University Museums

Title: Carom
Name: Sculpture
Date: 1986
Medium: High strength aluminum, painted
Dimensions: 294 x 132 x 360 in. (746.8 x 335.3 x 914.4 cm)
Signed: north side, near base of straight vertical side
Marks: Artist's initilals BW are sodered into base.
Classification: Sculpture
Credit Line: Commissioned by the Iowa Art in State Buildings Program for the Black Engineering Builiding. In the Art on Campus Collection, University Museums, Iowa State University, Ames, Iowa.
Location: Iowa State University, Black Eng. Building, South courtyard
Object Number: U86.504
More Information
Label #1:
After visiting Black Engineering Building and becoming familiar with the associated studies and activities as well as the natural space, the artist, Bruce White, conceived the idea for this sculpture. Focusing on material deformation, the sculpture "Carom" was developed by manipulating (bending, cutting, slicing, stressing, and twisting) a single sheet of high strength aluminum.
The outer edge of the upright has a diagonal slice at an angle to both the surface and the edge, creating a sharp curled "burr" reminiscent of the cutting burrs that sometimes occur while shearing thin metal. This accent is intended as a relief to the broad surfaces; it also relates to the acute negative voids where the narrow strips join the large units.

Label #2:
Carom was created to give the impression of manipulating tensile strengths (bending, cutting, slicing, stressing, and twisting) of a single sheet of high-strength aluminum. The form is a rectangle sliced nearly through lengthwise twice, search cut from opposite directions, to form a narrow strip down the center. The two large outer planes were then pulled apart and twisted in opposite directions to form the upward narrow spiral. The large horizontal member was folded and the surface planes allowed to shift at the outer end, creating a configuration with a beveled knife-like edge. The spiral connects and stabilizes the horizontal and vertical units. White based this abstract design on the reconfiguring and modeling that takes place daily inside the engineering buildings that surround Carom.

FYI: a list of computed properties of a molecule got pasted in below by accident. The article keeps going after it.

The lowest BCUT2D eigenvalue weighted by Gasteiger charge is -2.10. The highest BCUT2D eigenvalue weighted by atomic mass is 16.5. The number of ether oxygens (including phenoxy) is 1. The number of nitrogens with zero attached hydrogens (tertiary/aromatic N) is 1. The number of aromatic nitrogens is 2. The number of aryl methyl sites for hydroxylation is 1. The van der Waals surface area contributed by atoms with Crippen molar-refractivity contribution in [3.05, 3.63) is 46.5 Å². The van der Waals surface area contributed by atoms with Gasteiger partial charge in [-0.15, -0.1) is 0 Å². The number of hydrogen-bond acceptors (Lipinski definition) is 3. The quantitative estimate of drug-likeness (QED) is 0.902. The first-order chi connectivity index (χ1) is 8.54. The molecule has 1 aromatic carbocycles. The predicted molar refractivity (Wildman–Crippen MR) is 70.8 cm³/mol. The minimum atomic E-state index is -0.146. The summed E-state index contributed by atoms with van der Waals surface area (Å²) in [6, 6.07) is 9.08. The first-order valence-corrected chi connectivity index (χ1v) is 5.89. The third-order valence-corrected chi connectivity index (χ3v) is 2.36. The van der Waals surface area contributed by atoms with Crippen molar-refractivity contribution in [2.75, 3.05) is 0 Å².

Sculptor Bruce White's pro affiliation before retirement was University Research Professor, Studio Sculpture, at the School of Art, College of Visual and Performing Arts, Northern Illinois University. He obtained his advanced education at Columbia University, New York City. Select public art commissions include: The Indianapolis Museum; Illinois State Museum; City of Chicago Capital Development Board; Rockford College; Purdue University; Art on Campus Collection, University Museums, Ames, Iowa.

Label #3:
Carom focuses on the technical and mechanical aspects of engineering, specifically the 1980s experiments in tensile strength of metals. The sculptural concept is based on the practice of material deformation. Carom was developed by manipulating (bending, cutting, slicing, stressing and twisting) a single sheet of material. To begin, a rectangle was sliced lengthwise twice from opposite directions to form a narrow strip down the center. The two large outer planes were pulled apart and twisted in opposite directions to form the upward narrow spiral. The large horizontal section was folded and the surface planes allowed to shift at the outer end, creating a configuration with a beveled knife-like edge.
The spiral connects and stabilizes the horizontal and vertical units. The large upright unit has a subtle longitudinal twist as a consequence of pulling the two primary units in opposite directions – increasing its overall vertical strength and forming, from an edge view, an acute triangle.
The outer edge of the upright has a sharp curled burr reminiscent of the cutting burrs that sometimes occur while shearing thin metal. This accent is included as a relief to the broad surfaces and as a reference to the acute negative voids formed where the narrow strips join the large units.